The Secretary of State to the President of the American Federation of Labor (Gompers)

Sir: The receipt is acknowledged of your letter of March 15, 1921, in regard to the trade relations between the United States and Russia.

I recognize the interest of the American people in the questions you raise and I take pleasure in replying in detail to them.

In reply to your first statement, it is evident that after years of war, during which normal industry was diverted to the production of war supplies and accumulated stocks were consumed, Russia does not now possess important quantities of commodities which might be exported. It should be remembered that in addition to the period of the war against Germany, Russia has now passed through more than three years of a civil war during which industrial activities have been almost completely paralyzed. In fact the devastation of industry in Russia has been so complete, the poverty of the country is so acute, the people are so hungry and the demand for commodities is so great that at present Russia represents a gigantic economic vacuum and no evidence exists that the unfortunate situation above described is likely to be alleviated so long as the present political and economic system continues. Though there is almost no limit to the amount and variety of commodities urgently needed by Russia, the purchasing power of that country is now at a minimum, and the demand must consequently remain unsatisfied.

In some respects the condition of Russia is analogous to that of other European countries. The war has left the people with diminished [Page 770] productive man-power and largely increased numbers of the disabled, the sick and the helpless. In one important respect, however, Russia’s condition does not correspond to that of other belligerent states in the world war. While those states are taking such action as is likely to reestablish confidence, the attitude and action of the present authorities of Russia have tended to undermine its political and economic relations with other countries. The Russian people are unable to obtain credit which otherwise might be based on the vast potential wealth of Russia and are compelled to be deprived of commodities immediately necessary for consumption, raw materials and permanent productive equipment. The effect of this condition is that Russia is unable to renew normal economic activities, and apparently will be unable to obtain urgently needed commodities until credits may be extended to Russia on a sound basis.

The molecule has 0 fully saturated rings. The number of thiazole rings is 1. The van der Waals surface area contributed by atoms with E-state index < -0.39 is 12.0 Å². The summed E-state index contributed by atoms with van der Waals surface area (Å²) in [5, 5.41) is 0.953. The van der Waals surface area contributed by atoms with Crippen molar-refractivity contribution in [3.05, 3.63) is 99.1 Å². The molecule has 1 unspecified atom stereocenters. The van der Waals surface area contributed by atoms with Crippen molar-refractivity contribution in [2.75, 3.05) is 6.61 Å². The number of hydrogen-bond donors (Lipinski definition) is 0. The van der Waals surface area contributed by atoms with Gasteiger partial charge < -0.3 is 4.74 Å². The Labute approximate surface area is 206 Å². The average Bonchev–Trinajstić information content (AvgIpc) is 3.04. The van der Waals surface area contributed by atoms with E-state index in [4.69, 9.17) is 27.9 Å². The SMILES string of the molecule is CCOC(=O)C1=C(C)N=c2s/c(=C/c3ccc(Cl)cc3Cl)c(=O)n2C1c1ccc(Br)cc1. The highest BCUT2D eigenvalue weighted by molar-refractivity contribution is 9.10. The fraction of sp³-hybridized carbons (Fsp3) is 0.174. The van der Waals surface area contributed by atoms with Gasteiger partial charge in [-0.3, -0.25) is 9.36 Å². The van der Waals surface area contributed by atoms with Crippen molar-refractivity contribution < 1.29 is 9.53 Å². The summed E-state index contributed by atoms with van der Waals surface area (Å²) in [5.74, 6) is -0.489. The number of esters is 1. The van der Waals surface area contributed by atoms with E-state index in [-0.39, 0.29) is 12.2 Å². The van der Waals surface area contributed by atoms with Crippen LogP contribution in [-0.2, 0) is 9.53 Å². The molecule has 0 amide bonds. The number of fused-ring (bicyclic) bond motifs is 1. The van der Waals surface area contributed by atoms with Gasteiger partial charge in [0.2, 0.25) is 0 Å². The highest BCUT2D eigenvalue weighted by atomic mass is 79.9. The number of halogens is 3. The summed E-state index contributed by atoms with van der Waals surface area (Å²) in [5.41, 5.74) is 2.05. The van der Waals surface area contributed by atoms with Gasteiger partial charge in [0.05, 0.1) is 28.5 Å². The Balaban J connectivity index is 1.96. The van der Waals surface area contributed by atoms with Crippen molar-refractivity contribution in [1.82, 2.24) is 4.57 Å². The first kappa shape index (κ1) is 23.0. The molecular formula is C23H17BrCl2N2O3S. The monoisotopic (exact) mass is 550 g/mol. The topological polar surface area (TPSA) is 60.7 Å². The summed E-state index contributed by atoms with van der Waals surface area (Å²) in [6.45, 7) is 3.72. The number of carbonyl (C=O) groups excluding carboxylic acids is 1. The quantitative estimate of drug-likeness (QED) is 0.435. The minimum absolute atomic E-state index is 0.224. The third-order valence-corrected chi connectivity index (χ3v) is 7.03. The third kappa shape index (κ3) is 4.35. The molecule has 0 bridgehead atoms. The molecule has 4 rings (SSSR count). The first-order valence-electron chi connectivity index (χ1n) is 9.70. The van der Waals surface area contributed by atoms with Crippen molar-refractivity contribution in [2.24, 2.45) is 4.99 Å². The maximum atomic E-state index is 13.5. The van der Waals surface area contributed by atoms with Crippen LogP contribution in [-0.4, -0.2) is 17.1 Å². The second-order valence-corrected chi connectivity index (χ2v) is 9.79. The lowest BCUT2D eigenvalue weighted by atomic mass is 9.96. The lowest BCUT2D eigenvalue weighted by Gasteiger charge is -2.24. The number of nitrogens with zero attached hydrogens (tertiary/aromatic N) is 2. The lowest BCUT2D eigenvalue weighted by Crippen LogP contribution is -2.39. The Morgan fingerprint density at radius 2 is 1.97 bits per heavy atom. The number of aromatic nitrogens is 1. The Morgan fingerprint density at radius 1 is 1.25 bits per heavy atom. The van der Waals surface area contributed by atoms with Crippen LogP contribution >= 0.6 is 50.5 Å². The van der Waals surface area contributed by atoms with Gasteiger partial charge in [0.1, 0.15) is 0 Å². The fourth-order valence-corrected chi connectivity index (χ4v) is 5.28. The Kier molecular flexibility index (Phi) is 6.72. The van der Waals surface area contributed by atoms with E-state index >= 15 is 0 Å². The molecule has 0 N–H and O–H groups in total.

It should not be overlooked that there has been a steady degeneration in even those industries in Soviet Russia that were not dependent upon imports of either raw material or partly finished products, nor in which has there been any shortage of labor. The Russian production of coal, or iron and steel, of flax, cotton, leather, lumber, sulfuric acid, or copper, of agricultural products, of textiles, and the maintenance and repair of railroad equipment, have degenerated steadily from their level of production at the time of the Bolshevik revolution. There can be no relation of the failure of all these industries to blockades or to civil war, for most of them require no imports, and the men mobilized since the Soviet revolution were far less in number than before that event.

During the existence of civil war in Russia, her ports were in the hands of anti-Soviet forces. However, trade with the world through Baltic ports was opened in April, 1920. Restrictions on direct trade with Russia were removed by the United States on July 8, 1920. The conclusion of treaties of peace with the Baltic States enabled Russia freely to enter upon trade with Europe and the United States. Both American and European goods have been sold to Russia, but the volume of trade has been unimportant due to the inability of Russia to pay for imports.